No Palestinian land in 1948?

The Editor, The Sunday Star-Times, Auckland

21 August, 2014

Dear Editor:

Rodney Brooks (Israel-Palestine conflict, 17 August) says “there was no Palestinian land in 1948” when the state of Israel was formed.  The Palestinians had been living there for some time by 1948.  What else does it take for Palestinians to belong in a place, or put another way, be indigenous to a place?  

A people can organize itself in numerous ways.  Forming a nation is only one.  There may be tribes, communities, cooperatives, but they still can belong in a place.  To have the British or the UN establish a specialist nation (Jewish state) anywhere where a people lives is a very provocative action and may easily result in prejudicial treatment against that people.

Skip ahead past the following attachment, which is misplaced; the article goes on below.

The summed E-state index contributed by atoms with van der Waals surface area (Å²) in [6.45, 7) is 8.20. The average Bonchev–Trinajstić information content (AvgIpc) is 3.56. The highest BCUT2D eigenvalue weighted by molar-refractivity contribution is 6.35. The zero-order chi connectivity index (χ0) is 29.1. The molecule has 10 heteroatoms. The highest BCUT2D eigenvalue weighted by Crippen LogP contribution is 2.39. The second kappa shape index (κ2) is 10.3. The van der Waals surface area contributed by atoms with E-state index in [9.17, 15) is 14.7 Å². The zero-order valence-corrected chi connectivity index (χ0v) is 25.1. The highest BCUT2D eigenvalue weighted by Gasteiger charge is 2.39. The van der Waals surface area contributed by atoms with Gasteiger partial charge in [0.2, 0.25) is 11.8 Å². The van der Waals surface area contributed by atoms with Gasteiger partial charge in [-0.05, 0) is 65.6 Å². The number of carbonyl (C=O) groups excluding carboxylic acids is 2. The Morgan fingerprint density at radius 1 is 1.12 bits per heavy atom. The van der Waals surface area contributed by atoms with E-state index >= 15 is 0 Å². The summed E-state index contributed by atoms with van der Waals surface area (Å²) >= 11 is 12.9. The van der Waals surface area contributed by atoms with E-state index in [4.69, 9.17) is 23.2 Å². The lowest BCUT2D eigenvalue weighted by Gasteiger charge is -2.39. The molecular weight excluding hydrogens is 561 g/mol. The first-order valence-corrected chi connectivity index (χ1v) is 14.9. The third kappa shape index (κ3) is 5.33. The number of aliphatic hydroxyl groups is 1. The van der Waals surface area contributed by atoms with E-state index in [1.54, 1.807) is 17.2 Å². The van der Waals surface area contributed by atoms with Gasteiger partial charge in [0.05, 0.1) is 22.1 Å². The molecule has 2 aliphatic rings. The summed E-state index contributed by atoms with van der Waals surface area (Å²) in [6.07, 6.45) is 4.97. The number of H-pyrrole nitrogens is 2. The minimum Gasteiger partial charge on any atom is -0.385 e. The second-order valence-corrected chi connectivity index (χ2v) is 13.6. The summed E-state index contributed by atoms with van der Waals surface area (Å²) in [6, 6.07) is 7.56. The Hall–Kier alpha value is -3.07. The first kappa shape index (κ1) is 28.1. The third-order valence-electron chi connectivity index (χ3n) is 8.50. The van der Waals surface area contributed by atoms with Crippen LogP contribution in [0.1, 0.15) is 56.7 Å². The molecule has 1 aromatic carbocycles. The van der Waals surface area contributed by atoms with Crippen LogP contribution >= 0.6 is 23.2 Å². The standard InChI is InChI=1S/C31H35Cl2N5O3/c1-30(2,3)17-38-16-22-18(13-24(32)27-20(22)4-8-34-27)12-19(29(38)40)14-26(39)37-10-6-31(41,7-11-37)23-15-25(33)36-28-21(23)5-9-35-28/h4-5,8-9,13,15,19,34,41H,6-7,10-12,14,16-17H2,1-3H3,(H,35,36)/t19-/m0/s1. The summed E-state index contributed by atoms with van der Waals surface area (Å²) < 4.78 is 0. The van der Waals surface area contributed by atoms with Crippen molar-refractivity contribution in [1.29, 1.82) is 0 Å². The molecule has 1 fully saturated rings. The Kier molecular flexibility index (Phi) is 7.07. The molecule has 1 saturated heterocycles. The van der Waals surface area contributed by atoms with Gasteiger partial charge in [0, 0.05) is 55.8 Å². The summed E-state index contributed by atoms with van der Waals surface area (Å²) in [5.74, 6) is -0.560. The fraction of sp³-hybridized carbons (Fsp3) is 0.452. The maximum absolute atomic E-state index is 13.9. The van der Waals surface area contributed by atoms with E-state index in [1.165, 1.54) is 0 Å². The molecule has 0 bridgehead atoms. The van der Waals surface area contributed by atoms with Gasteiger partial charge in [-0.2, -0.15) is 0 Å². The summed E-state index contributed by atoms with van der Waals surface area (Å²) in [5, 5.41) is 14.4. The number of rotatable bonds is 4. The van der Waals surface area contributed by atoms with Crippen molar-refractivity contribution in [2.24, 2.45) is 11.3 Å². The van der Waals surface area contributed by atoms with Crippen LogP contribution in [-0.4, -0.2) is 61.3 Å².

Famous American analyst Noam Chomsky has been asked if the Palestinians should accept that Israel (a Jewish state) has a right to exist.  He would reply, “No nation has a ‘right’ to exist”.  Now Chomsky is not a ‘nation’ kind of person, being an anarchist, but the reply illustrates that nationhood should not be taken as the main factor in determining a people’s right to live in a place.  Looking at WW1 at the beginning of the 20th century shows how nationhood and the empires created to expand those nations (yes, including the British Empire) can go horribly wrong – “lest we forget”.  Israel today, occupying Gaza and the West Bank, and arming itself to the teeth, currently resulting in so many innocent lives lost, is another example of a nation going horribly wrong.


Richard Keller





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